Photographer Cigdem Yuksel (1989) started her photography career at Dutch newspaper de Volkskrant, focusing on migration, refugees, and identity. In May 2016, she traveled to Gaziantep, Turkey, with two reporters to make a harrowing portrait series of Syrian child refugees working in textile and shoe factories. Upon her return, she was awarded the prestigious Zilveren Camera Award. The jury praised the way her photo series confronts Western consumers with the consequences of our political and economic policies.
In the past two years, her focus has shifted to perception and the power of the photographer. For that reason, she started a study of our collective visual memory and the visual representation of Muslim women in the Netherlands. This resulted in a much-discussed research report from 2020, in which she examined the representation of Muslim women in the image database of the Dutch press agency ANP.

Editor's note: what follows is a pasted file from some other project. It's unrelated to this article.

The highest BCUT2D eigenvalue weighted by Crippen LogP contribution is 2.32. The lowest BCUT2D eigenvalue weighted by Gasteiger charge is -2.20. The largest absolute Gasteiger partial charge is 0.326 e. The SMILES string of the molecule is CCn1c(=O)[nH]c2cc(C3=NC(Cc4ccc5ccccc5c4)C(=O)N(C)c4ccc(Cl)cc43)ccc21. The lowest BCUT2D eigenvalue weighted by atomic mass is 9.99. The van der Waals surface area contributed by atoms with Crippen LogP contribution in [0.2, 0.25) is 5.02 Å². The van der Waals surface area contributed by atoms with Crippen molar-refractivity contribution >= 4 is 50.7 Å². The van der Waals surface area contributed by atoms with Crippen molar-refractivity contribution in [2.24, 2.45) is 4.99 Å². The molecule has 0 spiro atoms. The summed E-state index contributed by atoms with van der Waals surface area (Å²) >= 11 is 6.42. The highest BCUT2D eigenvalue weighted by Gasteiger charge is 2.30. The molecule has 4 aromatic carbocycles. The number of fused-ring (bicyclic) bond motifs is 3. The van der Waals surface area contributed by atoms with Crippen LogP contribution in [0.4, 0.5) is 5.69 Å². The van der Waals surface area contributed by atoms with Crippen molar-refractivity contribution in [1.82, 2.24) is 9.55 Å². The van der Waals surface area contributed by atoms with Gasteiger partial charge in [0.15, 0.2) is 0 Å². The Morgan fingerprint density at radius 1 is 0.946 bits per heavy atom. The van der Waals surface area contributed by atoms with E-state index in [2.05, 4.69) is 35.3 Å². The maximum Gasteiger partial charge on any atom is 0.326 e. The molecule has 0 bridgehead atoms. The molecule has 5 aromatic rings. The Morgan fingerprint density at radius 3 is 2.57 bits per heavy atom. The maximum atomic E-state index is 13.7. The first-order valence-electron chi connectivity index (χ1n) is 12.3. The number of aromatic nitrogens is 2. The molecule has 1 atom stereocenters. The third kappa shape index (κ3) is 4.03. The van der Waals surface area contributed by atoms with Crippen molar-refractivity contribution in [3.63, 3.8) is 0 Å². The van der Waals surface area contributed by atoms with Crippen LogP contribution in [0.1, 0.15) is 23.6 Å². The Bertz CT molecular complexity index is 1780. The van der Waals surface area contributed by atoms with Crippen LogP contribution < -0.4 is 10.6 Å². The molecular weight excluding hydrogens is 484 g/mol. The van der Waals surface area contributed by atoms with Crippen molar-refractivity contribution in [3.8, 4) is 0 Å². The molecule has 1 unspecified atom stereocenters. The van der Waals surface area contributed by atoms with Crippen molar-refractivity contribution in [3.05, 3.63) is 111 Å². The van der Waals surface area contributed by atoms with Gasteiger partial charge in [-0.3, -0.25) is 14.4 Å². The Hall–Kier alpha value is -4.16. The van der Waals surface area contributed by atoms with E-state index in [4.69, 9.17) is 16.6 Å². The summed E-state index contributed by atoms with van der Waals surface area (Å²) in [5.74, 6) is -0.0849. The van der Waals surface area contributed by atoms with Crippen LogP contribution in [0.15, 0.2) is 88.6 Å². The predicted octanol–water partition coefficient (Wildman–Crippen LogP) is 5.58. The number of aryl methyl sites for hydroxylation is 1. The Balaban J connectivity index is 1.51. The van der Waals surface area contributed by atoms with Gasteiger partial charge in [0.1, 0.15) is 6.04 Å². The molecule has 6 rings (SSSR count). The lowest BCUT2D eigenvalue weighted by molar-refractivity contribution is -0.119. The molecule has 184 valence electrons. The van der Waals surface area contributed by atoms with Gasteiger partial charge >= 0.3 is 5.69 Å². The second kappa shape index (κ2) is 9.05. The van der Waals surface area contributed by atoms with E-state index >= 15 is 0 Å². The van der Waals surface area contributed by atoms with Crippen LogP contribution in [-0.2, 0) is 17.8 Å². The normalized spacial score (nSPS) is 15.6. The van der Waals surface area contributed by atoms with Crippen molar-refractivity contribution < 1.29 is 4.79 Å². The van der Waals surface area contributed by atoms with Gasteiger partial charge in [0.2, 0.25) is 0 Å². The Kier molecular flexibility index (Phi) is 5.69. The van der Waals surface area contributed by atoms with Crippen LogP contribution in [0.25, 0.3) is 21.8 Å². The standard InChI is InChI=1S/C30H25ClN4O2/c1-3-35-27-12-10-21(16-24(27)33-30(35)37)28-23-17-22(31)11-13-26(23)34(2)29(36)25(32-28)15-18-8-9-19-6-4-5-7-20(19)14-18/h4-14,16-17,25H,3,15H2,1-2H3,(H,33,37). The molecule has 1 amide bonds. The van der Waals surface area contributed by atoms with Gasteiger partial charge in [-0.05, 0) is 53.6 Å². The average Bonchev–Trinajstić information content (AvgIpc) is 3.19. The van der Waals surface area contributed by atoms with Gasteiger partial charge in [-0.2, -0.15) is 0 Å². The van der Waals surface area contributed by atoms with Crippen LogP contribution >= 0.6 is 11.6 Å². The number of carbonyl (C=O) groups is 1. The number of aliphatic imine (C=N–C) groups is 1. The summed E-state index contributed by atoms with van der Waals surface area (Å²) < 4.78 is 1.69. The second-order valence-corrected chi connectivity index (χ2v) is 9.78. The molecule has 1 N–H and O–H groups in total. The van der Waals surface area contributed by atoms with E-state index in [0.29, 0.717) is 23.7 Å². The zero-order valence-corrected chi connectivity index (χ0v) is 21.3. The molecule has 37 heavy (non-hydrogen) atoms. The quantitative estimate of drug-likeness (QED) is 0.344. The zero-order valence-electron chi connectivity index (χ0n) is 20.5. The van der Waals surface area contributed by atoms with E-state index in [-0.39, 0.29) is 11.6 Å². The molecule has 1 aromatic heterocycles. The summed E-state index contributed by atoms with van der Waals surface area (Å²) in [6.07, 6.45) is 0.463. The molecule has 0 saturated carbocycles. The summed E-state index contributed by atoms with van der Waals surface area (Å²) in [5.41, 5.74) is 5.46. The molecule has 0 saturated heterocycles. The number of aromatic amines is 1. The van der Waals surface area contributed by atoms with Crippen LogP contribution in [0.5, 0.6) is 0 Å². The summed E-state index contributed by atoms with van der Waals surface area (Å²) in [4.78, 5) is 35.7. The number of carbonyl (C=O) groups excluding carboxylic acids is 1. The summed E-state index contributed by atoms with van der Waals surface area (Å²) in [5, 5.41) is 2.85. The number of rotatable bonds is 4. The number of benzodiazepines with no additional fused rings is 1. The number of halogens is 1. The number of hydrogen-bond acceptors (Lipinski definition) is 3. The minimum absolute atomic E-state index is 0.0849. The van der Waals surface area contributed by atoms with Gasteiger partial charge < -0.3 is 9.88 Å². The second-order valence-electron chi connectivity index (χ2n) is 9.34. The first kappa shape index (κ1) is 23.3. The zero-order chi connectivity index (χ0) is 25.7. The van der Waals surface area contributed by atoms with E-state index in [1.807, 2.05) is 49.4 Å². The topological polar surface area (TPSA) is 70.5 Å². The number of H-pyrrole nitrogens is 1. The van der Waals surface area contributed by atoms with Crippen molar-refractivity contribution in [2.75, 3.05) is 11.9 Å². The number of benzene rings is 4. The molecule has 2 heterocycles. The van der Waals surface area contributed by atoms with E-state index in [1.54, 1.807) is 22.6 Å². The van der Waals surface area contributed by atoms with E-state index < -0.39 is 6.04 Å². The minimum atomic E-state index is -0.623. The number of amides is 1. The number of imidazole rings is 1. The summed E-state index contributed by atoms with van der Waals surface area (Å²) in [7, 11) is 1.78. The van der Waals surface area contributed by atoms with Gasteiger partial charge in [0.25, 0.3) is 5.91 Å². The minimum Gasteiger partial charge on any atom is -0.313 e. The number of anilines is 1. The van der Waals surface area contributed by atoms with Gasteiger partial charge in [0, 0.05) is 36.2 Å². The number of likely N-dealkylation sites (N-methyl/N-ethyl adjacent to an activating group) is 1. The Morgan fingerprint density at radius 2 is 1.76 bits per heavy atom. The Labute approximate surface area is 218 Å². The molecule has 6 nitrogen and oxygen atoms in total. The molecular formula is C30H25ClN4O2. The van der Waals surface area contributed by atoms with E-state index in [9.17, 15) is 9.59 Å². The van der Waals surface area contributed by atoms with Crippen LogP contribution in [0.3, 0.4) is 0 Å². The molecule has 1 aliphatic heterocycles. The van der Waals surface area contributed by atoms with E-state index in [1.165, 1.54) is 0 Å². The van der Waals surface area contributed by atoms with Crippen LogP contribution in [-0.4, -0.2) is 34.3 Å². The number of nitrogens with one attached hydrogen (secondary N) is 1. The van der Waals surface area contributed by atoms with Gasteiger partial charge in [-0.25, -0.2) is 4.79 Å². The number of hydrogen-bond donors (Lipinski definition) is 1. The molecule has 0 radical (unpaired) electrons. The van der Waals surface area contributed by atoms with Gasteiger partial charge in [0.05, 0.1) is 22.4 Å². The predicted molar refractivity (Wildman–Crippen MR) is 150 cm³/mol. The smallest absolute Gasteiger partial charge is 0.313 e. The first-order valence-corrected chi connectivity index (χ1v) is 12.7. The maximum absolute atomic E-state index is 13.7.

As a photographer, Yuksel wants to change both the historical archive and the collective visual memory in the Netherlands. Who gets to decide which photos and stories will be included in our archive and which are left out? Why is that? In order to challenge this, she started portraying the first generation of Turkish women in the Netherlands to create a new visual archive.